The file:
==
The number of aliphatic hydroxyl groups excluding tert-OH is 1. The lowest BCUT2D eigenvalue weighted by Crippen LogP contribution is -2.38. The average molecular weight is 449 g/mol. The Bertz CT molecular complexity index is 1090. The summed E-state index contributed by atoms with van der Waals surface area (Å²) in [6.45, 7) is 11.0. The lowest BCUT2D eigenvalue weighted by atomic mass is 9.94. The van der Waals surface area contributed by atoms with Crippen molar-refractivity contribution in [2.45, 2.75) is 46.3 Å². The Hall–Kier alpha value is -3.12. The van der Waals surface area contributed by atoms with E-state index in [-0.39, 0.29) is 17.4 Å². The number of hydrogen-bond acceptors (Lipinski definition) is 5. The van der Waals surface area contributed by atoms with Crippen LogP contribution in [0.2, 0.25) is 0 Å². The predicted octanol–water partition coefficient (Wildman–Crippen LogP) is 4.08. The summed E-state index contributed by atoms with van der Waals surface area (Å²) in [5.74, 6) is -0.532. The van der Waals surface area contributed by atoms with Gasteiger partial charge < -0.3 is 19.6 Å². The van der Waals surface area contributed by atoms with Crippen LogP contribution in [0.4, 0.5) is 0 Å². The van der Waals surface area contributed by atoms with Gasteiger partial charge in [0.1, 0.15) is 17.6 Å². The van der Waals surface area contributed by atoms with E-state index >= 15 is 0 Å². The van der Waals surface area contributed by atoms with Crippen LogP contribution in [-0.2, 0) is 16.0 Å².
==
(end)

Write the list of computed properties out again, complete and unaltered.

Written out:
The number of aliphatic hydroxyl groups excluding tert-OH is 1. The lowest BCUT2D eigenvalue weighted by Crippen LogP contribution is -2.38. The average molecular weight is 449 g/mol. The Bertz CT molecular complexity index is 1090. The summed E-state index contributed by atoms with van der Waals surface area (Å²) in [6.45, 7) is 11.0. The lowest BCUT2D eigenvalue weighted by atomic mass is 9.94. The van der Waals surface area contributed by atoms with Crippen molar-refractivity contribution in [2.45, 2.75) is 46.3 Å². The Hall–Kier alpha value is -3.12. The van der Waals surface area contributed by atoms with E-state index in [-0.39, 0.29) is 17.4 Å². The number of hydrogen-bond acceptors (Lipinski definition) is 5. The van der Waals surface area contributed by atoms with Crippen LogP contribution in [0.2, 0.25) is 0 Å². The predicted octanol–water partition coefficient (Wildman–Crippen LogP) is 4.08. The summed E-state index contributed by atoms with van der Waals surface area (Å²) in [5.74, 6) is -0.532. The van der Waals surface area contributed by atoms with Gasteiger partial charge < -0.3 is 19.6 Å². The van der Waals surface area contributed by atoms with Crippen LogP contribution in [0.4, 0.5) is 0 Å². The van der Waals surface area contributed by atoms with Gasteiger partial charge in [0.1, 0.15) is 17.6 Å². The van der Waals surface area contributed by atoms with E-state index >= 15 is 0 Å². The van der Waals surface area contributed by atoms with Crippen LogP contribution in [-0.2, 0) is 16.0 Å².